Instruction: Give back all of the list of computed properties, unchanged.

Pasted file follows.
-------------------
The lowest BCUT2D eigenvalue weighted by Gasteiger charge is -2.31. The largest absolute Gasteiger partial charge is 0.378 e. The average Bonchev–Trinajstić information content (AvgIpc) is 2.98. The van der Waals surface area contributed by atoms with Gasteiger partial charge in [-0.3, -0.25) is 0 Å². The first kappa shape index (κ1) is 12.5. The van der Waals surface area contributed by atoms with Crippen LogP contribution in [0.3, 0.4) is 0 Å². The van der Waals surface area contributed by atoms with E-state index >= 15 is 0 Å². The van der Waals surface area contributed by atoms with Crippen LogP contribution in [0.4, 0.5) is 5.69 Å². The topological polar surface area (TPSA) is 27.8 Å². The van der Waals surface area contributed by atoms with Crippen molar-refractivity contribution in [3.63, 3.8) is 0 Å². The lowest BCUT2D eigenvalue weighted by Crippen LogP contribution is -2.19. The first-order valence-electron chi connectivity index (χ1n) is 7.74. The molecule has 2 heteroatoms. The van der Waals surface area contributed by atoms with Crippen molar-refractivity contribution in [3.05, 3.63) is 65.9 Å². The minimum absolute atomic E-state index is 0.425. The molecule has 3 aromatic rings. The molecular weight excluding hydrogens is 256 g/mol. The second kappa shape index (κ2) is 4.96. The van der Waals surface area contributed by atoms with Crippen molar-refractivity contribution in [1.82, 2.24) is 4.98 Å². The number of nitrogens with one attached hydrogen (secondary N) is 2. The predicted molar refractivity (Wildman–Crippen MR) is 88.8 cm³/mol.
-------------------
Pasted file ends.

The lowest BCUT2D eigenvalue weighted by Gasteiger charge is -2.31. The largest absolute Gasteiger partial charge is 0.378 e. The average Bonchev–Trinajstić information content (AvgIpc) is 2.98. The van der Waals surface area contributed by atoms with Gasteiger partial charge in [-0.3, -0.25) is 0 Å². The first kappa shape index (κ1) is 12.5. The van der Waals surface area contributed by atoms with Crippen LogP contribution in [0.3, 0.4) is 0 Å². The van der Waals surface area contributed by atoms with E-state index >= 15 is 0 Å². The van der Waals surface area contributed by atoms with Crippen LogP contribution in [0.4, 0.5) is 5.69 Å². The topological polar surface area (TPSA) is 27.8 Å². The van der Waals surface area contributed by atoms with Crippen molar-refractivity contribution in [3.63, 3.8) is 0 Å². The lowest BCUT2D eigenvalue weighted by Crippen LogP contribution is -2.19. The first-order valence-electron chi connectivity index (χ1n) is 7.74. The molecule has 2 heteroatoms. The van der Waals surface area contributed by atoms with Crippen molar-refractivity contribution in [3.05, 3.63) is 65.9 Å². The minimum absolute atomic E-state index is 0.425. The molecule has 3 aromatic rings. The molecular weight excluding hydrogens is 256 g/mol. The second kappa shape index (κ2) is 4.96. The van der Waals surface area contributed by atoms with Crippen molar-refractivity contribution in [1.82, 2.24) is 4.98 Å². The number of nitrogens with one attached hydrogen (secondary N) is 2. The predicted molar refractivity (Wildman–Crippen MR) is 88.8 cm³/mol.